I don't know really. I just did whatever felt right to me. What I liked to do was to set up a cliche, so the audience thought they knew what to expect. But then I would do a switch on them. It always seemed to work well.

Did you enjoy the challenge of shooting your films on the fly and very quickly? 
Yes, but when I look back I wonder how I ever did it! Especially PIT STOP, with all of the challenges we had. Working with a tight schedule is in some ways an advantage. If you look at someone like Francis Coppola, he would write the script, and do a rehearsal of the entire script in front of the crew. My way of working is that I don't necessarily want the actors to know each other, let alone rehearse with each other. I like to get them on set and have them come up with ideas spontaneously that I would never have come up with. Of course, when you're on a tight budget you can't afford rehearsal time anyway! I try to make an advantage of shortcomings.

There has been a renaissance of your work over the last two decades. When you watch your films, do you watch them with a sense of nostalgia or through a modern lens? 
I don't watch them. I just see all the mistakes that I made and all the things I could have done better.

How do you feel about your films being reappraised for their social significance? 
I'm happy people can see the depth in the movies, because that was my intention. I didn't expect audiences at the time to appreciate what I was trying to say in a conscious way, but nowadays I'm delighted people can see what I was trying to do.

Why do you think your films have lasted so well? 
All I can say is that I tried to make movies that I would like to have seen myself. I admit that I'm pleased that films of mine like COFFY and FOXY BROWN are still going strong whereas a lot of the films that I was jealous of at the time have been forgotten about. It's kind of nice.

I think maybe some of the reasons are that there is a lack of cynicism in your work. Your films are always vibrant, and good-humored, with a lot of heart. 
Yes, I think one thing I was good at was combining comedy with non-comedic elements.

After SWITCHBLADE SISTERS, you only directed one more film, SORCERESS (1982). Was this because you were developing films that didn't get made?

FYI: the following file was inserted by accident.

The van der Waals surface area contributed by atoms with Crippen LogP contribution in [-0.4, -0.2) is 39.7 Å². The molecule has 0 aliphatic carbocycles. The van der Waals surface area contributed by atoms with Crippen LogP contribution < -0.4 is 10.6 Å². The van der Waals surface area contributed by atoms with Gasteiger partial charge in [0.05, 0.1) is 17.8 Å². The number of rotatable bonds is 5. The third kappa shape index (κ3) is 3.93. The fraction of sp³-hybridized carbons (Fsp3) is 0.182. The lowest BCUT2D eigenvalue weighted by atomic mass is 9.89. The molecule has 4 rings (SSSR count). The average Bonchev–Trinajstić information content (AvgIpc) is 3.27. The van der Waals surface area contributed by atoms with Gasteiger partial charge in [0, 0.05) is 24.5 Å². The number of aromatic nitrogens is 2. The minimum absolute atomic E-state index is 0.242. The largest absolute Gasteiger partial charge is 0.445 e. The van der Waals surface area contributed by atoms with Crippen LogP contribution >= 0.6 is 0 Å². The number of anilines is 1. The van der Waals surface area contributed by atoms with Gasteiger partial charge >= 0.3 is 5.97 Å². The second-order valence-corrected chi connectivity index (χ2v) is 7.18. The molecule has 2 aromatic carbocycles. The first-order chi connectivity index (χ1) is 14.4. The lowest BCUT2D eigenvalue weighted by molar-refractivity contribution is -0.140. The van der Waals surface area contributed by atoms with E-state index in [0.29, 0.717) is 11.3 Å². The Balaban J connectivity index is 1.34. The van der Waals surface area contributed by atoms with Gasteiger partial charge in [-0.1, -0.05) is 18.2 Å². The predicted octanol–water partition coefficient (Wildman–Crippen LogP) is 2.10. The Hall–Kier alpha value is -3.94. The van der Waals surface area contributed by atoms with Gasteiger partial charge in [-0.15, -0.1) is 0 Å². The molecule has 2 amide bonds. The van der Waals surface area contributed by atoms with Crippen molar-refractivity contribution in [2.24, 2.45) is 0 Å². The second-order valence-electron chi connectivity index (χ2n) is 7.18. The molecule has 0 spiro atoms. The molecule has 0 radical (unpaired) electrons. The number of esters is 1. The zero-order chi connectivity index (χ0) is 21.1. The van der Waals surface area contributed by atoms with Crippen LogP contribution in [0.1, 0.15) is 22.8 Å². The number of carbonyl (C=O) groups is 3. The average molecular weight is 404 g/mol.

It was a little bit of that. Actors get stereotyped, and directors get stereotyped even more. I was known as the guy who made black films because those were my most successful films, and I wanted to start doing different things. But I couldn't get the kinds of films I wanted to direct, and I didn't want to direct the kinds of films I was being offered. I remember AIP offered me RAPE SQUAD (1974), and they got mad when I turned it down: ''Who is he to turn down a picture?'' Much to my satisfaction when they made the film, it flopped, and soon after the studio went under.

You co-wrote CITY ON FIRE. Would you have liked to have directed the film? 
I wrote a script that had action in it that had never been done before, based on research that I had done on the firebombing of Dresden in the Second World War. It was a Canadian production so they had to have a Canadian director, and he didn't get the fire scene at all. What he did with it was totally absurd on the screen. It's really hard for me to watch because it could have been a terrific scene.

How about DEATH SHIP? 
That was another Canadian production where they had to have a Canadian director. In fact, they paid me to give my credit to a Canadian writer.

Do you see your influence on other filmmakers when you watch films like, for example, Tarantino's films? 
People say he's been influenced by me, but I'm not sure if it's true. I'm not saying I have a great mind, but sometimes certain minds think alike!

What projects are you working on right now? 
I'm working on a novel. I have quite a few stories and screenplays that I have always thought would make good novels. The one I'm working on now is a historical novel based on the life of the violinist Niccolo Paganini, who was reputed to have made a pact with the Devil, as is well known. Paganini gives an unofficial deathbed confession to a young monk, who at the end of his own life many years later, reveals the true secret of Paganini's success. 

Interview by Paul Rowlands. Copyright © Paul Rowlands, 2018. All rights reserved.